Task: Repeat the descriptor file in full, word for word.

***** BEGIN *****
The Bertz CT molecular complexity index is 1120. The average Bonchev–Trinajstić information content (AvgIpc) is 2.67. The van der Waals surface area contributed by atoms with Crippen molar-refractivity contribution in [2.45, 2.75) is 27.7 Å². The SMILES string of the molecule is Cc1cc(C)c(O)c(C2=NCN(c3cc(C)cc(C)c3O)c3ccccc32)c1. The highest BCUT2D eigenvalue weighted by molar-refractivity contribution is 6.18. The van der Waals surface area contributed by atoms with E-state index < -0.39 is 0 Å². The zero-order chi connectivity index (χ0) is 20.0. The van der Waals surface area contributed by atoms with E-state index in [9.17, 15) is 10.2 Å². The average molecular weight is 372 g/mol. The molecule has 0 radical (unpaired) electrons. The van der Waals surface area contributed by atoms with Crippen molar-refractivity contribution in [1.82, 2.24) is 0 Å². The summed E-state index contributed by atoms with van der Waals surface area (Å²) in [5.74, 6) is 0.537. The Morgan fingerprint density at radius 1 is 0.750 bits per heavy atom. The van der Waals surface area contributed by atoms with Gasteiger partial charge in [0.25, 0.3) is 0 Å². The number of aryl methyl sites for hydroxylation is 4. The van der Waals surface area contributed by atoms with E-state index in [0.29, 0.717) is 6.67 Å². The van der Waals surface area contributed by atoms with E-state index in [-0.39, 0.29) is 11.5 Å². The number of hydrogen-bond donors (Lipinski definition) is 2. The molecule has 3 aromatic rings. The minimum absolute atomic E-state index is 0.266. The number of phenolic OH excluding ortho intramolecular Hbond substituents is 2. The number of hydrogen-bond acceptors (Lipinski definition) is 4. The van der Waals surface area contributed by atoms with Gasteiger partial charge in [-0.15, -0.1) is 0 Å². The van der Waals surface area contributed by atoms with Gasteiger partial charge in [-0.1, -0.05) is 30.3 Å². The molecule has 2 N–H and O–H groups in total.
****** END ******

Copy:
The Bertz CT molecular complexity index is 1120. The average Bonchev–Trinajstić information content (AvgIpc) is 2.67. The van der Waals surface area contributed by atoms with Crippen molar-refractivity contribution in [2.45, 2.75) is 27.7 Å². The SMILES string of the molecule is Cc1cc(C)c(O)c(C2=NCN(c3cc(C)cc(C)c3O)c3ccccc32)c1. The highest BCUT2D eigenvalue weighted by molar-refractivity contribution is 6.18. The van der Waals surface area contributed by atoms with E-state index < -0.39 is 0 Å². The zero-order chi connectivity index (χ0) is 20.0. The van der Waals surface area contributed by atoms with E-state index in [9.17, 15) is 10.2 Å². The average molecular weight is 372 g/mol. The molecule has 0 radical (unpaired) electrons. The van der Waals surface area contributed by atoms with Crippen molar-refractivity contribution in [1.82, 2.24) is 0 Å². The summed E-state index contributed by atoms with van der Waals surface area (Å²) in [5.74, 6) is 0.537. The Morgan fingerprint density at radius 1 is 0.750 bits per heavy atom. The van der Waals surface area contributed by atoms with Gasteiger partial charge in [0.25, 0.3) is 0 Å². The number of aryl methyl sites for hydroxylation is 4. The van der Waals surface area contributed by atoms with E-state index in [0.29, 0.717) is 6.67 Å². The van der Waals surface area contributed by atoms with E-state index in [-0.39, 0.29) is 11.5 Å². The number of hydrogen-bond donors (Lipinski definition) is 2. The molecule has 3 aromatic rings. The minimum absolute atomic E-state index is 0.266. The number of phenolic OH excluding ortho intramolecular Hbond substituents is 2. The number of hydrogen-bond acceptors (Lipinski definition) is 4. The van der Waals surface area contributed by atoms with Gasteiger partial charge in [-0.15, -0.1) is 0 Å². The van der Waals surface area contributed by atoms with Gasteiger partial charge in [-0.1, -0.05) is 30.3 Å². The molecule has 2 N–H and O–H groups in total.